Boredom, Week 21 in the Time of Coronavirus
Aug 03, 2020 by Janet Zinn, in Acceptance , Anger , Beingness , choices , Coronavirus , Covid-19 , criticism , Emotions , gifts , gratitude , grounded-spirituality , Groundedness , Happiness , Impatience , Interspection , Intuition , Making Choices , mindfulness , Pandemic , Patience , personal growth , psychotherapy , self acceptance , Self Care , self realization , self-acceptance , Self-esteem , Spirtuality , Stress Reduction , taking a break , thoughtfulness , Uncategorized
It felt so nice to find expanded trails on Randall’s Island yesterday. The monotony of life during the Coronavirus can be stifling. Though I walk daily, finding fresh paths and unseen sights has been challenging. And, to find them in places that are free from others is nearly impossible in the city. But I persevere as if it’s a made-up game to challenge the norm.
I’m coming up with a lot of private games. Can I meditate and let my thoughts pass by or will I go on a tangent and then find myself caught between my imagination and the present moment? Will I be able to find an isolated spot in the city and take a deep breath without my mask on because no one is around? Will I be able to employ grace in giving another the benefit of the doubt, or will I be judgmental? I am always the winner of these games. I am either humbled, understanding that I am still growing. Or, I was able to accomplish it in that moment, understanding that I will be playing that game again with no guarantee of same outcome next time around.
I hear so often how bored we are. When we don’t have our go-to activities it can feel boring to face the void. There are a lot of theories about boredom. Some experts think that acting out of boredom is a way to incite problems that give us something to focus on. Others think underneath boredom is anger. Still other experts postulate that boredom connotes a lack of purpose. All are understandable while our world confronts Covid-19.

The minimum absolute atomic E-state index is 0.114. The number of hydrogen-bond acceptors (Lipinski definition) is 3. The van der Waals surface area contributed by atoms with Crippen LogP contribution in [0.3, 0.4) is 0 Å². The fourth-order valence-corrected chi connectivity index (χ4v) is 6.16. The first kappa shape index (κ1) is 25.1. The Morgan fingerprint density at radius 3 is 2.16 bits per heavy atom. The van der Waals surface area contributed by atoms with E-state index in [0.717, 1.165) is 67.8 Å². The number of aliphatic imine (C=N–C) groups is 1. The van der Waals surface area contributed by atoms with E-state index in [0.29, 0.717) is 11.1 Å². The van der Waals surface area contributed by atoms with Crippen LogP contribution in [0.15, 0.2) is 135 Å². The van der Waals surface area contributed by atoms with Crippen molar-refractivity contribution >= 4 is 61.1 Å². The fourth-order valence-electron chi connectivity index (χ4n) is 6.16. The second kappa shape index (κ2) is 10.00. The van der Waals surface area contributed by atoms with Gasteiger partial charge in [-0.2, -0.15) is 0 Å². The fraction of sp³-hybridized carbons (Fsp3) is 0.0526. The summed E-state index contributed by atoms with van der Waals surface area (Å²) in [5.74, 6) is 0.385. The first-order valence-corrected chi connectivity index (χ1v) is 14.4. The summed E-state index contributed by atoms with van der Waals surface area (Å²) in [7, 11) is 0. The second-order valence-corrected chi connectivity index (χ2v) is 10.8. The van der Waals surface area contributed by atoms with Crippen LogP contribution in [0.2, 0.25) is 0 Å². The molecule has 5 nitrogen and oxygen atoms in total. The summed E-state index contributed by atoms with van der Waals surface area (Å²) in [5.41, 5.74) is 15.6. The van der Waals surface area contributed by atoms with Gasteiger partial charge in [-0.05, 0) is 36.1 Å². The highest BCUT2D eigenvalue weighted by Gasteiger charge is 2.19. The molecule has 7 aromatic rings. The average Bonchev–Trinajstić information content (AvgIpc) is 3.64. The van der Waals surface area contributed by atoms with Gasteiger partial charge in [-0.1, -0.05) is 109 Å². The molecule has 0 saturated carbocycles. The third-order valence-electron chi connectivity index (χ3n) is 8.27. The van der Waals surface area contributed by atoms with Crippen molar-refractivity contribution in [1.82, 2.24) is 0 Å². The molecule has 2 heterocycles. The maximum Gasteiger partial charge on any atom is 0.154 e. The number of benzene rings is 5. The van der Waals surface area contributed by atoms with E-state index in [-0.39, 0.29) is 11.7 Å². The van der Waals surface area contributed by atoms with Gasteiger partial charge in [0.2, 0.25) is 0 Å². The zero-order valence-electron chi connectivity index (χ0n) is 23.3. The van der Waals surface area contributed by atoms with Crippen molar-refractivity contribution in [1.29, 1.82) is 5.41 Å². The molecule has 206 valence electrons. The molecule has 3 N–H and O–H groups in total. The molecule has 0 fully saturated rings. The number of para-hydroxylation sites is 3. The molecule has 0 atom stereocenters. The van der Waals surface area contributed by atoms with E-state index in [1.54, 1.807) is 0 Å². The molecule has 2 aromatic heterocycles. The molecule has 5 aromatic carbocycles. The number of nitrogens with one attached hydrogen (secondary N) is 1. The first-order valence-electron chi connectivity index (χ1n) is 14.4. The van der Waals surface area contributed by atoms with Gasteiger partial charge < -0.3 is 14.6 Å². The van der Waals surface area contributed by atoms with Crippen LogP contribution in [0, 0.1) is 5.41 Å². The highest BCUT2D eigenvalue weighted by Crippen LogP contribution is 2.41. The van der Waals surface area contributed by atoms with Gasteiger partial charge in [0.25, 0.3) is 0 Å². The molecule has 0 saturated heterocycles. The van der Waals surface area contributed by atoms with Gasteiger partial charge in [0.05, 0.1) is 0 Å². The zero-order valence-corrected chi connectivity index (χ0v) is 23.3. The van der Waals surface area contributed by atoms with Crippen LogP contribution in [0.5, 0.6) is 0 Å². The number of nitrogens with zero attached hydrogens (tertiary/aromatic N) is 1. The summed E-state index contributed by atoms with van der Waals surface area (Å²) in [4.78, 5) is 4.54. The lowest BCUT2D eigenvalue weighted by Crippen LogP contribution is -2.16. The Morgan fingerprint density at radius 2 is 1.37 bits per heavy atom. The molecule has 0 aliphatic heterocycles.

We miss getting together with friends and family. Many miss public gatherings. Others miss going out. Naturally there’s a lot we miss. The pandemic has been a time of losses. Too many have lost their lives, others their health, a great many their livelihoods. And most everyone misses a sense of safety.
The upside of boredom is the opportunity it provides for innovation. We are in a position to discover ourselves anew. We may find out things about ourselves we never recognized. For instance, I always thought of myself as an active individual. I liked being busy. Though I, along with so many psychotherapists are busier than ever, I am resting more, making down time a priority. Or, we may find hidden corners of the city’s parks that allow us to move freely. Or, we find out that our value is not about what we have or what we do, but by how we live our lives. And, we can only discover these personal truths by living through the boredom.
- Find a quarantine concert. There are so many from Eryka Badu to Nora Jones and Norm Lewis. com has a list. And, this link was in the NY Times: https://www.nytimes.com/2020/07/21/arts/music/best-quarantine-concerts-livestream.html. There are so many more. Check out pages from your favorite artists or genres.
- The wonderful charity MIND has a 24-hour free helpline: 800-123-3393, this is a mental health hotline for those who are experiencing depression & anxiety.
- Give someone the benefit of the doubt. Rather than expecting them to behave a certain way, see if you can open yourself up for another possibility.
- I just heard this adage: If it’s hysterical it’s historical. When you’re feeling something deeply it can be a personal kindness to think of it as a way of working through something from your past that still plays a role in your emotional well-being.
- Give yourself permission to change your mind. Giving our word matters. Yet there are times when we are not up to doing what we committed to doing. You can then change your mind. More often than not the other person will feel relieved with the cancelled plans, to